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Jukun Koro Figural Container Nigeria African Art

Regular Price: $450.00

Special Price: $250.00

Product #: 90288
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Title Jukun Koro Figural Container Nigeria African Art
Type of Object Carving, container
Country of Origin Nigeria
People Jukun, Koro, Jaba
Materials wood, pigment
Approximate Age mid 20th century
Dimensions 23.5 inches x 7.5 inches W. x 6.5 inches D.
Overall Condition Good. Most of our pieces have spent decades on at least two continents, and have been treasured by several owners.   Small splits, scrapes and cracks are a normal part of their patina attesting to their age and extensive use.  We examine each piece carefully when we receive it and report any damage we find in our listings.  Please look carefully at the pictures which may also reveal condition and damage.
Damage/Repair chipped bowl, chips and shallow cracks in places, traces of old insect damage arrested

Additional Information:

This well worn figure is probably from the Jukun, Jaba or Koro, who live north of the confluence of the Benue and Niger Rivers in one of the more poorly documented areas of Nigeria. Only a few objects have been attributed to either the these people although they have produced impressive and outstanding artworks including headdresses and a particular form of figural carving such as this one that serves as a cup for the ritual drinking of palm wine. This example was most likely made by a Jaba sculptor: the hairstyle in the form of a crest , the finial features on the face are observed on some rare Jaba  figures.  Similar figures /cups are also found among the Koro and Jukun where they are known under the name of gbine. Gbine are used during annual ancestor rites and during second burials. Palm wine or millet beer would be poured from the cup-like shape that forms the central abdomen of the figure. These cups are today highly prized by collectors due to their rarity and unique forms. Most often carved as female figures, "gbine" would often be embellished with red seeds, beads, or bronze rings to replicate jewelry worn by the women. The incised  patterns around the mouth and on the chin  are not common to this area but seen on sculptures from neighboring groups.  The patina on her surface shows traces of long use.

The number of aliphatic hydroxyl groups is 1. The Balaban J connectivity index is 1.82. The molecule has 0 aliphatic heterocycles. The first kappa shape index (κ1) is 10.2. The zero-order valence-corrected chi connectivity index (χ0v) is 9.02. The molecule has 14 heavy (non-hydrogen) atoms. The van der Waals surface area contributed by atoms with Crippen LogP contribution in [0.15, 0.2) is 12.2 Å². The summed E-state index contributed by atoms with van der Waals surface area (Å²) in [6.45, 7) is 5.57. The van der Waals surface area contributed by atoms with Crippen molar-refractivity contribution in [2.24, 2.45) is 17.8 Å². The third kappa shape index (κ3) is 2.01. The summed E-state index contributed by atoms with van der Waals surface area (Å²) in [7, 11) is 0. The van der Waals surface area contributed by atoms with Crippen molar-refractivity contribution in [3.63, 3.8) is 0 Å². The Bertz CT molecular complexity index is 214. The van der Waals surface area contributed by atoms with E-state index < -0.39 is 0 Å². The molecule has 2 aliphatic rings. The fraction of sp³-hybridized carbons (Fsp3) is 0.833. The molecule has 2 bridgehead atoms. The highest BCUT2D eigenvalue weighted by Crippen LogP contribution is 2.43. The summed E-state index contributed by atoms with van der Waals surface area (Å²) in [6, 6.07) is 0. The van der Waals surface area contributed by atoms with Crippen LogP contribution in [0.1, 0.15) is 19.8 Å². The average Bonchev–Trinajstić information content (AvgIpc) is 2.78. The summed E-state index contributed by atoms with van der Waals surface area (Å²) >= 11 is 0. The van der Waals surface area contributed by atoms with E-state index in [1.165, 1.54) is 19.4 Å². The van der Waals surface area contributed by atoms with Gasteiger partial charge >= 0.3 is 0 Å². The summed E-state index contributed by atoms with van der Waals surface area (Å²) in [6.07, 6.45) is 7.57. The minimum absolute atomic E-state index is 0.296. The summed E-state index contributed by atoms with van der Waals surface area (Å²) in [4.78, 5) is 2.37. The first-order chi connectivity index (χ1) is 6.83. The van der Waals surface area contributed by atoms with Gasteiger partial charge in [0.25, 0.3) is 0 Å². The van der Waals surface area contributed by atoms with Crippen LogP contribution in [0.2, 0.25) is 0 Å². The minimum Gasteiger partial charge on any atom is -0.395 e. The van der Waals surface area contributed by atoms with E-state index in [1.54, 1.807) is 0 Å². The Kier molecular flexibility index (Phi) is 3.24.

Recommended Reading: Sieber, Roy. "Sculpture of Northern Nigeria," 1961.Sieber, R. and Tony Vevers. "Interaction: The art styles of the Benue River and East Nigeria." 1974.

 I have examined this piece and agree with the description.
Niangi Batulukisi, PhD.